Any rumors of the permanent closure of Joël Robuchon’s dining kingdom in Las Vegas are greatly exaggerated. “There is no validity to those rumors,” a spokesperson for MGM Resorts says, confirming that both restaurants at the MGM Grand will reopen “when business levels allow for it.”
Both restaurants closed in March when the state mandated that nonessential businesses including restaurants and casinos temporarily shuttered to help slow the spread of COVID-19. The state allowed casinos to reopen on June 4, when the MGM Grand returned to business with a limited number of restaurants also returning. Robuchon’s L’Atelier de Joël Robuchon and his namesake restaurant remain closed.
L’Atelier de Joël Robuchon gives diners a front-row seat when they pull up a seat at the bar overlooking the kitchen to watch the artistry of the chefs. Robuchon’s more casual approach to dining offers tapas, a tasting menu, and wines from around the world. Patrons can even order Robuchon’s vision of a burger, and snag a taste of his famous mashed potatoes.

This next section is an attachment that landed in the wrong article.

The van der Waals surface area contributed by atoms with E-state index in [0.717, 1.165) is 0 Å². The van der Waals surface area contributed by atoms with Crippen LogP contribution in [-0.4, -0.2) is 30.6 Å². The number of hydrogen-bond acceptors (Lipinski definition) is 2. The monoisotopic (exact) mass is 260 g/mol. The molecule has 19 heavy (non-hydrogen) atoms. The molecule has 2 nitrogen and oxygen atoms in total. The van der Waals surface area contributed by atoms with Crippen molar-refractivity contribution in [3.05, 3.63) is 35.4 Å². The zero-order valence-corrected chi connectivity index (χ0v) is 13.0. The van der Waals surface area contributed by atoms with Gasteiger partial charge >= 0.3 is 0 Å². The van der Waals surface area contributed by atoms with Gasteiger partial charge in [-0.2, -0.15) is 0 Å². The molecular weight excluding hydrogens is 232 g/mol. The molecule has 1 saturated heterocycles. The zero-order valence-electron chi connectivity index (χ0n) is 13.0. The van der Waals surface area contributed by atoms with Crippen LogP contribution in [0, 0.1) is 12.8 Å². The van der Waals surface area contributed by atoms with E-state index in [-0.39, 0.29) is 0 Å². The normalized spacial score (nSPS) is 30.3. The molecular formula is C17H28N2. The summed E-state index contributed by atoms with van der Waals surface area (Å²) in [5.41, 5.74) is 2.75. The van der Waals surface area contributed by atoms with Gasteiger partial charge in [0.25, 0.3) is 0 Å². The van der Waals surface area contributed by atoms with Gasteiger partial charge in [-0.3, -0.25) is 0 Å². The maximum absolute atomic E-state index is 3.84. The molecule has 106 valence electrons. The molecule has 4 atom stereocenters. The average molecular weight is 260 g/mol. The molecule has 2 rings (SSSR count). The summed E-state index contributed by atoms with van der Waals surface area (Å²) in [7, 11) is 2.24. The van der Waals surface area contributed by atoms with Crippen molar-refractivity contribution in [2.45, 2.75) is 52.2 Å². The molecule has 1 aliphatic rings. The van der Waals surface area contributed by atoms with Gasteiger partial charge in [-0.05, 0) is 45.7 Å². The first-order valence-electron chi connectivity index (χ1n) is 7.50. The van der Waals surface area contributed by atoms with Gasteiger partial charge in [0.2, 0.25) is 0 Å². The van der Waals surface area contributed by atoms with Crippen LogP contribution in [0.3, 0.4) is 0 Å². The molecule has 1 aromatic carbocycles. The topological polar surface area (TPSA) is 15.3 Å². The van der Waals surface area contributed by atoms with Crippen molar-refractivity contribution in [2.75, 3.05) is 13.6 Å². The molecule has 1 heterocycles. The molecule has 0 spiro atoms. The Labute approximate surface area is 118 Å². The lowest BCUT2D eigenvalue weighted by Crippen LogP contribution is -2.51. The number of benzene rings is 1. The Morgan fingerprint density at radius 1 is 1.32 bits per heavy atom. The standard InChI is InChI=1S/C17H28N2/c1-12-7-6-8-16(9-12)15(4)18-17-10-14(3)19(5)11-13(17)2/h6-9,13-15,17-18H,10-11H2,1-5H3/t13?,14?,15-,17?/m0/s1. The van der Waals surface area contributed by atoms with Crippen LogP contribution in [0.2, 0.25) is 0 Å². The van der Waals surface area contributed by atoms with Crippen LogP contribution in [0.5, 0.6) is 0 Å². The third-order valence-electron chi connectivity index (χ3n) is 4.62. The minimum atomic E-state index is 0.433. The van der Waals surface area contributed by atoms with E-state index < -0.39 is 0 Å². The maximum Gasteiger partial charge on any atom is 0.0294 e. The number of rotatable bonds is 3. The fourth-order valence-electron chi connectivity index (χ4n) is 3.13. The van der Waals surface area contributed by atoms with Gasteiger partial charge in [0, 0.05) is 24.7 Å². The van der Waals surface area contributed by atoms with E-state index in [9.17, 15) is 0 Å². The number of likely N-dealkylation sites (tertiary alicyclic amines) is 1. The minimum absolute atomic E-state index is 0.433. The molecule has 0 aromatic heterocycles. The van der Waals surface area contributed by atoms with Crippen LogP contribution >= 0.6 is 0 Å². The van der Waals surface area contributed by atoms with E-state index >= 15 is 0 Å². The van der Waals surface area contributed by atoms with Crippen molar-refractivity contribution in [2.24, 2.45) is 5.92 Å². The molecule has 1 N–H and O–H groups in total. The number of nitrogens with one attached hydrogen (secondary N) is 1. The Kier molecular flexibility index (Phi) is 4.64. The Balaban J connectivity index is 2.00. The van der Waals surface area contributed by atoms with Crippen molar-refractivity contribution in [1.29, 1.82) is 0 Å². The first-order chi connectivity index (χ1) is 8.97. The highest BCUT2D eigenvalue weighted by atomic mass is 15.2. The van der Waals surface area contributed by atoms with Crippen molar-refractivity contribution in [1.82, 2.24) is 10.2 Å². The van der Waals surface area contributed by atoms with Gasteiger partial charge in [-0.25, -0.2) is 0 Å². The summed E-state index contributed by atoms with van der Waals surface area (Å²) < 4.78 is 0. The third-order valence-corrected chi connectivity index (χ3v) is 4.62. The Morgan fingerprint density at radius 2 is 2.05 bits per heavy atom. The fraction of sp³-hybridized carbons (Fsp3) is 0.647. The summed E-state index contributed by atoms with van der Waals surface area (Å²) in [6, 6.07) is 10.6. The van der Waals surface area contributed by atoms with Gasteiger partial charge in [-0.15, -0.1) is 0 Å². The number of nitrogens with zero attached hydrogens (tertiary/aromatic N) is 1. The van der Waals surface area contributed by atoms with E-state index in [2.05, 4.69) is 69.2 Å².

Diners may sit next to Chuck Norris, one of the celebrity pics that line the opulently decorated space at the grand Joël Robuchon that feels like a cross between the inside of a Faberge egg and the boudoir of Marie Antoinette. The exquisitely crafted fare from the Robuchon does in fact stand up to the room’s décor. It’s French grandiosity meets Asian refinement. Truffled langoustine ravioli in a foie gras sauce, a semi-soft boiled egg on a spinach puree, and Maine lobster in a thinly sliced turnip join roving bread and dessert carts. When it reopens, sit in the opulent lounge up front for a glass of Champagne.
Both restaurants were part of the Eater 38 when they were open.
Robuchon died in August 2018 at age 73 due to complications of cancer. Robuchon earned the title Chef of the Century from Gault Millau in 1987.
• All Coverage of Joël Robuchon [ELV]
• All Coverage of L’Atelier de Joël Robuchon [ELV]
• How Coronavirus Is Affecting Las Vegas Food and Restaurants [ELV]